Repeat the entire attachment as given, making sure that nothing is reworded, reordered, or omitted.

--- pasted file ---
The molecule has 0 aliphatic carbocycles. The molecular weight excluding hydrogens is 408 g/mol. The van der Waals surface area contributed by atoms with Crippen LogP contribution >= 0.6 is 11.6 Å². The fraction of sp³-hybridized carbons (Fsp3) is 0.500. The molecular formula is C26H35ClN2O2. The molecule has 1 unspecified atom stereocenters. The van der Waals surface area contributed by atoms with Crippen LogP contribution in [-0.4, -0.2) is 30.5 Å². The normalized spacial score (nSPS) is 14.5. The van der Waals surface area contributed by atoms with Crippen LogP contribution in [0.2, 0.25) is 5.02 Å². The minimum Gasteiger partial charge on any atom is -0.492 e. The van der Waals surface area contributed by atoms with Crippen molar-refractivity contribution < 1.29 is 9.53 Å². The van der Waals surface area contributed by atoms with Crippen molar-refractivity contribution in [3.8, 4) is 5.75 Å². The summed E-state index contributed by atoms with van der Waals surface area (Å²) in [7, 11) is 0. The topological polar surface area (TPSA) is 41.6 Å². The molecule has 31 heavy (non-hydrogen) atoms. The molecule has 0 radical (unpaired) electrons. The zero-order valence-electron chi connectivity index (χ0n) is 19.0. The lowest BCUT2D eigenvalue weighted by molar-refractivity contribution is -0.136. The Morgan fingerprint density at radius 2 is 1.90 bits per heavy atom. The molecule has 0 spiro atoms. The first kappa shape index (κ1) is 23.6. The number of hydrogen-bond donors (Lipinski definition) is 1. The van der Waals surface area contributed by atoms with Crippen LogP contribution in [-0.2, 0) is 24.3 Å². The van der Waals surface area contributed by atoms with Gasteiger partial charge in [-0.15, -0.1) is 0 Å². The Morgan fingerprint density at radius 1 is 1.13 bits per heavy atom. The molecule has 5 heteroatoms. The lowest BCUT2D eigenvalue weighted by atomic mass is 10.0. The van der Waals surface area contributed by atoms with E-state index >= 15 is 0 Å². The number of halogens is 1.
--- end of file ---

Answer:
The molecule has 0 aliphatic carbocycles. The molecular weight excluding hydrogens is 408 g/mol. The van der Waals surface area contributed by atoms with Crippen LogP contribution >= 0.6 is 11.6 Å². The fraction of sp³-hybridized carbons (Fsp3) is 0.500. The molecular formula is C26H35ClN2O2. The molecule has 1 unspecified atom stereocenters. The van der Waals surface area contributed by atoms with Crippen LogP contribution in [-0.4, -0.2) is 30.5 Å². The normalized spacial score (nSPS) is 14.5. The van der Waals surface area contributed by atoms with Crippen LogP contribution in [0.2, 0.25) is 5.02 Å². The minimum Gasteiger partial charge on any atom is -0.492 e. The van der Waals surface area contributed by atoms with Crippen molar-refractivity contribution < 1.29 is 9.53 Å². The van der Waals surface area contributed by atoms with Crippen molar-refractivity contribution in [3.8, 4) is 5.75 Å². The summed E-state index contributed by atoms with van der Waals surface area (Å²) in [7, 11) is 0. The topological polar surface area (TPSA) is 41.6 Å². The molecule has 31 heavy (non-hydrogen) atoms. The molecule has 0 radical (unpaired) electrons. The zero-order valence-electron chi connectivity index (χ0n) is 19.0. The lowest BCUT2D eigenvalue weighted by molar-refractivity contribution is -0.136. The Morgan fingerprint density at radius 2 is 1.90 bits per heavy atom. The molecule has 0 spiro atoms. The first kappa shape index (κ1) is 23.6. The number of hydrogen-bond donors (Lipinski definition) is 1. The van der Waals surface area contributed by atoms with Crippen LogP contribution in [-0.2, 0) is 24.3 Å². The van der Waals surface area contributed by atoms with Gasteiger partial charge in [-0.15, -0.1) is 0 Å². The Morgan fingerprint density at radius 1 is 1.13 bits per heavy atom. The molecule has 5 heteroatoms. The lowest BCUT2D eigenvalue weighted by atomic mass is 10.0. The van der Waals surface area contributed by atoms with E-state index >= 15 is 0 Å². The number of halogens is 1.